Following representations from UNISON, the public service union, Salford City Council and Salford NHS Clinical Commissioning Group have launched a set of measures, which aim to protect local care workers and the people they care for during the ongoing pandemic.
After extensive negotiations with the union, which have directly involved care workers themselves, the local authority and their NHS partners, have distributed details of ‘The Salford Offer’ to all social care providers which operate in the city. The offer provides financial support to care providers in exchange for guarantees that they will make commitments designed to stop the spread of coronavirus in Salford.
Most crucially, ‘The Salford Offer’ guarantees full pay to care workers who have to self-isolate or shield due to COVID-19. Earlier in the pandemic, UNISON North West surveyed 2800 care workers, with 8 out of 10 respondents stating that they believed they would not be paid their normal wages if they had to self-isolate due to COVID-19.
Care workers across the region have since told the union that they have been forced into poverty due to the lack of sick pay for staff that need to self-isolate or shield due to coronavirus. Statutory Sick Pay (SSP) is just £95 per week and care workers told UNISON that this is simply not enough money to get by.
ONS figures have also shown that care workers are twice as likely to die of COVID-19 than other front-line healthcare workers, sparking questions about whether care workers who do not receive sick pay are putting themselves and vulnerable residents at increased risk by attending work whilst unwell.
Salford City UNISON branch secretary Steve North said: “The new requirements of Salford care providers will ensure that no care worker in the borough has to choose between protecting their service users and providing for their own family.
“As well as full sick pay for those who have to self-isolate and shield, Salford care workers have also won full pay for carers’ leave, the offer of temporary accommodation to avoid spreading the virus to their own families, guaranteed PPE, an end to working across multiple care homes and limits on public transport use. These measures will protect the whole community in Salford and will help slow the spread of the virus.
“This agreement has been hard won. It is a testament to the success of our members and our activists in social care who have fought for each other and for the service users they care for. Without their efforts, these crucial protections would not have been implemented. We would also like to thank Councillor Gina Reynolds, Lead Member for Adult Services, Health and Wellbeing for her support.”
Julia Mwaluke, a Salford home care worker said: “We are delighted that our hard work has paid off and that the council has listened to us.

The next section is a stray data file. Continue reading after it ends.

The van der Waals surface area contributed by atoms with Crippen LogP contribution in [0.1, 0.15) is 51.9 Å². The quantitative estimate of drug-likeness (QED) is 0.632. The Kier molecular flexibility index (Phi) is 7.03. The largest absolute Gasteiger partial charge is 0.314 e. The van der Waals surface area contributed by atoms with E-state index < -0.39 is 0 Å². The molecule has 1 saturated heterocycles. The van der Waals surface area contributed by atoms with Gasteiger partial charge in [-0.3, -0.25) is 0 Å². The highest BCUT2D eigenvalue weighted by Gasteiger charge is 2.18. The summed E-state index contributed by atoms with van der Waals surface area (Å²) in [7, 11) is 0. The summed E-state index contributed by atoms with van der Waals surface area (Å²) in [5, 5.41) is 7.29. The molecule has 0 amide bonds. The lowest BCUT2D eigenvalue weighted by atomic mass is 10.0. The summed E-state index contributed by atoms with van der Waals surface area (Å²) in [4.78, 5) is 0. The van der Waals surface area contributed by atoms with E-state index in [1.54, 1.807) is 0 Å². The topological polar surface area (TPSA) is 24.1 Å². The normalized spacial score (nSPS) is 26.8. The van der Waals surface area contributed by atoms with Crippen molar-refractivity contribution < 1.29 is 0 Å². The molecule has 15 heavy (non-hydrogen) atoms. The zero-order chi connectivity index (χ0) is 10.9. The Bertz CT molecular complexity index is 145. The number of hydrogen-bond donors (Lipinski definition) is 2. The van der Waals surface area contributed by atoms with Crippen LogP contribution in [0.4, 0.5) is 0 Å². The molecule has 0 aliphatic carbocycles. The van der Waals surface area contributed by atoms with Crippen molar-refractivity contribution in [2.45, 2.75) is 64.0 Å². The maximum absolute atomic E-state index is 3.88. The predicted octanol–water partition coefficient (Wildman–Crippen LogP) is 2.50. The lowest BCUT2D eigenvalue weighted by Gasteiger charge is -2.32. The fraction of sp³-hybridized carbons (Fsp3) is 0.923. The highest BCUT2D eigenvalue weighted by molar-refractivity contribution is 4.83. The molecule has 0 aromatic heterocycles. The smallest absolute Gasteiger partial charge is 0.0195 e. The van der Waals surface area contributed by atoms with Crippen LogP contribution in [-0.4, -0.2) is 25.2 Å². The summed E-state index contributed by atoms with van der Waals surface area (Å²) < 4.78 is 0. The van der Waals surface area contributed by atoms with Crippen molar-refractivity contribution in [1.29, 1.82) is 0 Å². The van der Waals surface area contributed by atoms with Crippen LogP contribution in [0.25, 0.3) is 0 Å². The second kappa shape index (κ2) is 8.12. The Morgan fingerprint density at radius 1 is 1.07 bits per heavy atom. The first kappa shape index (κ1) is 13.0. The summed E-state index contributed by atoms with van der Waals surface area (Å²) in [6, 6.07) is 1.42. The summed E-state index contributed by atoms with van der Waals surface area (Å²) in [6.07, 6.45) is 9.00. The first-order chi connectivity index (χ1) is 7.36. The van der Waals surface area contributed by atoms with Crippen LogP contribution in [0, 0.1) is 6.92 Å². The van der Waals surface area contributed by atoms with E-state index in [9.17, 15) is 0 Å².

“Our priority was keeping our service users and our own families safe. It’s a huge relief for us to know that we have access to proper PPE and that if we do become unwell, we will be able to self-isolate safely without losing pay.”
The union says the council’s offer represents a huge step forward as the majority of the 2800 care workers surveyed by UNISON North West earlier this year said that their employers were not doing enough to keep them and the people they care for safe.
The survey is part of UNISON North West’s Care Workers Vs COVID-19 campaign, which sets out to ensure that care staff can protect themselves at work and come together to secure the resources they need to stop the spread of coronavirus.
In Greater Manchester, Trafford and Manchester City Councils have signed up to the Care Workers vs COVID-19 pledge, which guarantees sick pay for local care workers, whilst Salford City Council has agreed this comprehensive package of measures through negotiations with UNISON.
But Bolton, Bury, Oldham, Rochdale, Stockport, Tameside and Wigan Councils have come under fire for refusing to commit to protecting their care workers and local service users.
UNISON North West regional organiser Dan Smith said: “Salford City Council’s trailblazing package of protections for care workers is now the gold-standard in our region. By working with UNISON, the local authority has shown that it is possible to take action to protect the livelihood of our social care heroes.
“The reality is that care workers are twice as likely to die from the virus than other healthcare workers. How much of that is because of inadequate PPE or a lack of sick pay that prevents them from self-isolating or shielding when they need to? No-one should have to choose between their own health or hardship.
“Given the worrying rise in the ‘R’ rate of transmission in the North West, it is time for all other councils in our region to step up and make the same commitments to stop the spread of the virus.”